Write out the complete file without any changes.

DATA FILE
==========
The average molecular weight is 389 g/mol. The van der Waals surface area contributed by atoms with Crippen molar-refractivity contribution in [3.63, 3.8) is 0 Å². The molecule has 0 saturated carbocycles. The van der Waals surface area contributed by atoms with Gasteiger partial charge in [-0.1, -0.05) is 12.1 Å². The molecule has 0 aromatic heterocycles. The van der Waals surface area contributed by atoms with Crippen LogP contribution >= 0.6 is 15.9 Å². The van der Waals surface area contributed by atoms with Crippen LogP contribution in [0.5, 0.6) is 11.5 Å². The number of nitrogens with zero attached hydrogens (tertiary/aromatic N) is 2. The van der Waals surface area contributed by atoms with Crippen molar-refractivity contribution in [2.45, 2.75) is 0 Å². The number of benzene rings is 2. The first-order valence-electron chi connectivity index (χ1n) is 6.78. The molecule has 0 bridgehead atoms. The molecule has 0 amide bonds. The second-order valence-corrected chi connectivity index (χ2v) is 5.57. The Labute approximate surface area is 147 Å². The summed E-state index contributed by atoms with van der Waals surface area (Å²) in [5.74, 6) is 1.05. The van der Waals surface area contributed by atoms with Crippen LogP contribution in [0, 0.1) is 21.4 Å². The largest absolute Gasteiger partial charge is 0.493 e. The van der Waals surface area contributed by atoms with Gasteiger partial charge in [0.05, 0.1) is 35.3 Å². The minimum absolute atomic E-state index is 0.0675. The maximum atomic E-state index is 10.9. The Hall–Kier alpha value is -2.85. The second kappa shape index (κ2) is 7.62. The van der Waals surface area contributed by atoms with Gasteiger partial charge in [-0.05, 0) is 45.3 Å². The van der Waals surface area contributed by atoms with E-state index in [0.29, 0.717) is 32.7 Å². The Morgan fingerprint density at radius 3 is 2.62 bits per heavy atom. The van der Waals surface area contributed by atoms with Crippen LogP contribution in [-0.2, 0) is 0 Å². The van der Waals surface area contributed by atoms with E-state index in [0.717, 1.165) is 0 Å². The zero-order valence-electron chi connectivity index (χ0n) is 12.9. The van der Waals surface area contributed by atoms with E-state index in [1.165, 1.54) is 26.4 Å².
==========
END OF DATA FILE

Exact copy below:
The average molecular weight is 389 g/mol. The van der Waals surface area contributed by atoms with Crippen molar-refractivity contribution in [3.63, 3.8) is 0 Å². The molecule has 0 saturated carbocycles. The van der Waals surface area contributed by atoms with Gasteiger partial charge in [-0.1, -0.05) is 12.1 Å². The molecule has 0 aromatic heterocycles. The van der Waals surface area contributed by atoms with Crippen LogP contribution >= 0.6 is 15.9 Å². The van der Waals surface area contributed by atoms with Crippen LogP contribution in [0.5, 0.6) is 11.5 Å². The number of nitrogens with zero attached hydrogens (tertiary/aromatic N) is 2. The van der Waals surface area contributed by atoms with Crippen molar-refractivity contribution in [2.45, 2.75) is 0 Å². The number of benzene rings is 2. The first-order valence-electron chi connectivity index (χ1n) is 6.78. The molecule has 0 bridgehead atoms. The molecule has 0 amide bonds. The second-order valence-corrected chi connectivity index (χ2v) is 5.57. The Labute approximate surface area is 147 Å². The summed E-state index contributed by atoms with van der Waals surface area (Å²) in [5.74, 6) is 1.05. The van der Waals surface area contributed by atoms with Crippen LogP contribution in [0, 0.1) is 21.4 Å². The largest absolute Gasteiger partial charge is 0.493 e. The van der Waals surface area contributed by atoms with Gasteiger partial charge in [0.05, 0.1) is 35.3 Å². The minimum absolute atomic E-state index is 0.0675. The maximum atomic E-state index is 10.9. The Hall–Kier alpha value is -2.85. The second kappa shape index (κ2) is 7.62. The van der Waals surface area contributed by atoms with Gasteiger partial charge in [-0.05, 0) is 45.3 Å². The van der Waals surface area contributed by atoms with E-state index in [0.29, 0.717) is 32.7 Å². The Morgan fingerprint density at radius 3 is 2.62 bits per heavy atom. The van der Waals surface area contributed by atoms with Crippen LogP contribution in [-0.2, 0) is 0 Å². The van der Waals surface area contributed by atoms with E-state index in [0.717, 1.165) is 0 Å². The zero-order valence-electron chi connectivity index (χ0n) is 12.9. The van der Waals surface area contributed by atoms with E-state index in [1.165, 1.54) is 26.4 Å².